A Theory of Welsh Governance

When we decide how we want to run our country we choose a balance between three different ‘governing mechanisms’:

• We can invest all power into the centre which applies standard rules for the administration of public services. Things become more equal but it is bureaucratic and not at all participative;

• We can extend markets into all forms of activity and rely on contracts to regulate how we get on with each other. Things become more unequal. We choose one service or another but do not engage directly with each other;

• We develop inter-active networks between a variety of forms of government and citizens in their communities of place and interest. Relationships are continuously negotiated and develop through trust.

As governments develop they tend to evolve from simple hierarchies into complex networks which ever more share responsibilities with active citizens.

The Williams Report recommends that we simplify Welsh government into a handful of local authorities ever more accountable to the centre. The aim is to take Wales backward to an ever more hierarchical, militaristic, form of government; less engaged with active citizens, more concerned with rules than innovation. It takes us back to the 19th century rather than forward to the 21st century.

Learning from the Scottish Referendum

One of the many refreshing insights to be gained from the Scottish referendum is that people became animated by a political choice when it is directly related to the sort of economy in which they wish to live. They want constitutional arrangements that can separate their forms of government from the interests of financial speculators in the City of London. They want to reverse the escalating inequalities of the past three decades and have forms of government and politics that can give them control over what matters in their lives, reversing the privatisation and marketisation of health, education, public transport and public utilities, creating vibrant regional economies and giving local people the power to shape local communities. The Scottish referendum debate was not about the fetishes of nationalism or the intricacies of constitutional detail; it was about giving ordinary people the ambition to change how they can work together to control their own destinies, how they can change the relationship between labour and capital.

If the Westminster elite, or indeed the Welsh crachach, can now be engaged in how to develop forms of government and politics that meet popular demand they would be seriously considering

– creating a form of UK Government which is separated from the public administration of England and is clearly charged with reshaping and regulating private finance whilst using public finance to redistribute income and wealth between classes and regions;
– creating a form of European government which is charged with controlling, taxing and regulating international corporations – instead of devolving powers of corporate taxation we should be centralising them into a pan European framework;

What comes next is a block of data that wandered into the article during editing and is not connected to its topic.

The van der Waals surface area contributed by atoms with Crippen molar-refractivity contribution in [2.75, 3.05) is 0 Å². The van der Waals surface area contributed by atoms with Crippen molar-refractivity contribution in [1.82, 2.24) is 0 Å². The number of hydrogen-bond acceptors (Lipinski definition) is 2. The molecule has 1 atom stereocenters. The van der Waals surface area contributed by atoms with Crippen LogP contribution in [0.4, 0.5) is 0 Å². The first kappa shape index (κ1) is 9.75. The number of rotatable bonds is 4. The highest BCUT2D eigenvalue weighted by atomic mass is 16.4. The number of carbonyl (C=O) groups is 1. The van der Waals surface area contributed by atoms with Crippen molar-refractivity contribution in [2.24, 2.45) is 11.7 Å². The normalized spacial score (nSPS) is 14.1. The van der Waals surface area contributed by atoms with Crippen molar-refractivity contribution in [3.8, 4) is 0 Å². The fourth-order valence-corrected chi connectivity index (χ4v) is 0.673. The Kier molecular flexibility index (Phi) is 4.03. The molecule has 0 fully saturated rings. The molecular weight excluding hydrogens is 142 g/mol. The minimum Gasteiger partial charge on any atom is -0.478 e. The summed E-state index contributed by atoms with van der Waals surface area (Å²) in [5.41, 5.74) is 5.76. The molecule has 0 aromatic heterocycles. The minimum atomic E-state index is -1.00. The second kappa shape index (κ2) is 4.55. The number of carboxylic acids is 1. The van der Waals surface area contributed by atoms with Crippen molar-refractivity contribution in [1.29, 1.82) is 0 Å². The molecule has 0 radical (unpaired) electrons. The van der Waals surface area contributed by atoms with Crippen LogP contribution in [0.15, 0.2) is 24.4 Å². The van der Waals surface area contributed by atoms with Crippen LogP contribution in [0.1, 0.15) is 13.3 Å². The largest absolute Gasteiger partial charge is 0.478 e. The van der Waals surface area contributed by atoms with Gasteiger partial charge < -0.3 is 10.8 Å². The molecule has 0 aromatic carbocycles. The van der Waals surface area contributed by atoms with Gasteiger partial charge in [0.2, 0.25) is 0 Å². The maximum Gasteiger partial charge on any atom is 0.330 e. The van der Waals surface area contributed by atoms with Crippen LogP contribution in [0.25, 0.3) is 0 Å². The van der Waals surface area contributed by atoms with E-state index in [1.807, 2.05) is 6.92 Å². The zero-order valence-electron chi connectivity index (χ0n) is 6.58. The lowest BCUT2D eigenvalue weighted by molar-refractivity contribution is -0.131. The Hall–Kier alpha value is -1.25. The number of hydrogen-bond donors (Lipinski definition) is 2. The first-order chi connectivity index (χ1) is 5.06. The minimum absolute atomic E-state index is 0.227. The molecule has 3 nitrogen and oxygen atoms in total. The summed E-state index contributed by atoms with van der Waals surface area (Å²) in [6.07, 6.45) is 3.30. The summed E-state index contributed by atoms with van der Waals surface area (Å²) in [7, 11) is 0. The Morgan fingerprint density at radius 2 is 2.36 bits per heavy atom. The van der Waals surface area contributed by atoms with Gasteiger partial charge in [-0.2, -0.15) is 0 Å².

– not only developing the national governments of Wales, Scotland and Northern Ireland but also fostering regional governments in England;
– re-invigorating community government throughout the United Kingdom so that local communities have direct responsibility for their local services, local economy and local environment;
– developing globally competitive city regions through active partnerships between local councils and regional or national administrations.

It is ironic that at the moment, however short lived, that the UK is alive with the complex challenge of how to make the multiple tiers of government relevant to a popular demand for shared control and influence; in Wales we are distracted by the dull and deadening demands of the Williams Commission: how to have less government ever more detached from popular influence.

WLGA to the Rescue

The Williams Report is pushing Wales into the dead end of being the most centralised country in Europe with fewer local authorities per head of population than anywhere else. This ever more hierarchical Wales will be less enterprising and innovative. Citizens will sink into a sullen passivity, distrusting each other and all forms of collective endeavour.

Fortunately the Welsh Local Government Association representing the local authorities of Wales is offering the Welsh Government a sensible, effective and low cost alternative to this ill considered local government reorganisation.

http://www.wlga.gov.uk/wlga-corporate-publications/discussion-paper-the-creation-of-four-combined-authorities-for-wales

It is recognised that there is a small but important range of activities which are best done on a geography smaller than Wales but larger than any individual local authority:
– we need transport planning and economic promotion in regions that combine cities with their wider hinterland
– we need to commission specialist health and social care services on a regional basis
– we need to procure Energy from Waste plants with populations of around a million
– we need specialist school improvement support teams working across regions.

Ironically the ten local authorities proposed by Williams will be too small to undertake these tasks.

The WLGA is proposing that the Welsh Assembly legislates to create four Combined Local Authorities with statutory responsibilities to undertake these tasks. The Combined Authorities would be accountable to the existing local authorities as well as being subject to oversight by the Welsh Government.

That’s it! Problem solved. We retain local authorities which are rooted in communities but we also ensure a capacity to undertake regional tasks. Of course it is not new; throughout Europe genuinely local authorities combine to perform regional tasks.